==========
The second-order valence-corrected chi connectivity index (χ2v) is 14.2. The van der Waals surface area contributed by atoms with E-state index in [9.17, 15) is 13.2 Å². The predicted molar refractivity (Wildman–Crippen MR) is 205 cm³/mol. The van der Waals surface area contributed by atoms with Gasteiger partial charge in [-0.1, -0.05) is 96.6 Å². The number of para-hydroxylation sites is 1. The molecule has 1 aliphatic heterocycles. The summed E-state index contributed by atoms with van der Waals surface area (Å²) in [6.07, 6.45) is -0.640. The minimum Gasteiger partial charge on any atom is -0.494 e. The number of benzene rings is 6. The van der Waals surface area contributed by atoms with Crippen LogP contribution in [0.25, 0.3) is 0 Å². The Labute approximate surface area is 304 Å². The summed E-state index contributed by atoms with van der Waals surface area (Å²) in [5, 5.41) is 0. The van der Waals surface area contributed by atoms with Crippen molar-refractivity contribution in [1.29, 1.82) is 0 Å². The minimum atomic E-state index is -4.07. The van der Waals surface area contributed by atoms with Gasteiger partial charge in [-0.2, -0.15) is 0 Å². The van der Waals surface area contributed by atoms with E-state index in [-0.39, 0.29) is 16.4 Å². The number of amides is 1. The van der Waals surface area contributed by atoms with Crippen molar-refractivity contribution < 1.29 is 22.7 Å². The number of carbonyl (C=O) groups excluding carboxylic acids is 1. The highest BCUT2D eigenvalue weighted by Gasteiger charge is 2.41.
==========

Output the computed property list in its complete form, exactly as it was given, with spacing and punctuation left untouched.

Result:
The second-order valence-corrected chi connectivity index (χ2v) is 14.2. The van der Waals surface area contributed by atoms with E-state index in [9.17, 15) is 13.2 Å². The predicted molar refractivity (Wildman–Crippen MR) is 205 cm³/mol. The van der Waals surface area contributed by atoms with Gasteiger partial charge in [-0.1, -0.05) is 96.6 Å². The number of para-hydroxylation sites is 1. The molecule has 1 aliphatic heterocycles. The summed E-state index contributed by atoms with van der Waals surface area (Å²) in [6.07, 6.45) is -0.640. The minimum Gasteiger partial charge on any atom is -0.494 e. The number of benzene rings is 6. The van der Waals surface area contributed by atoms with Crippen LogP contribution in [0.25, 0.3) is 0 Å². The Labute approximate surface area is 304 Å². The summed E-state index contributed by atoms with van der Waals surface area (Å²) in [5, 5.41) is 0. The van der Waals surface area contributed by atoms with Crippen molar-refractivity contribution in [1.29, 1.82) is 0 Å². The minimum atomic E-state index is -4.07. The van der Waals surface area contributed by atoms with Gasteiger partial charge in [-0.2, -0.15) is 0 Å². The van der Waals surface area contributed by atoms with E-state index in [-0.39, 0.29) is 16.4 Å². The number of amides is 1. The van der Waals surface area contributed by atoms with Crippen molar-refractivity contribution < 1.29 is 22.7 Å². The number of carbonyl (C=O) groups excluding carboxylic acids is 1. The highest BCUT2D eigenvalue weighted by Gasteiger charge is 2.41.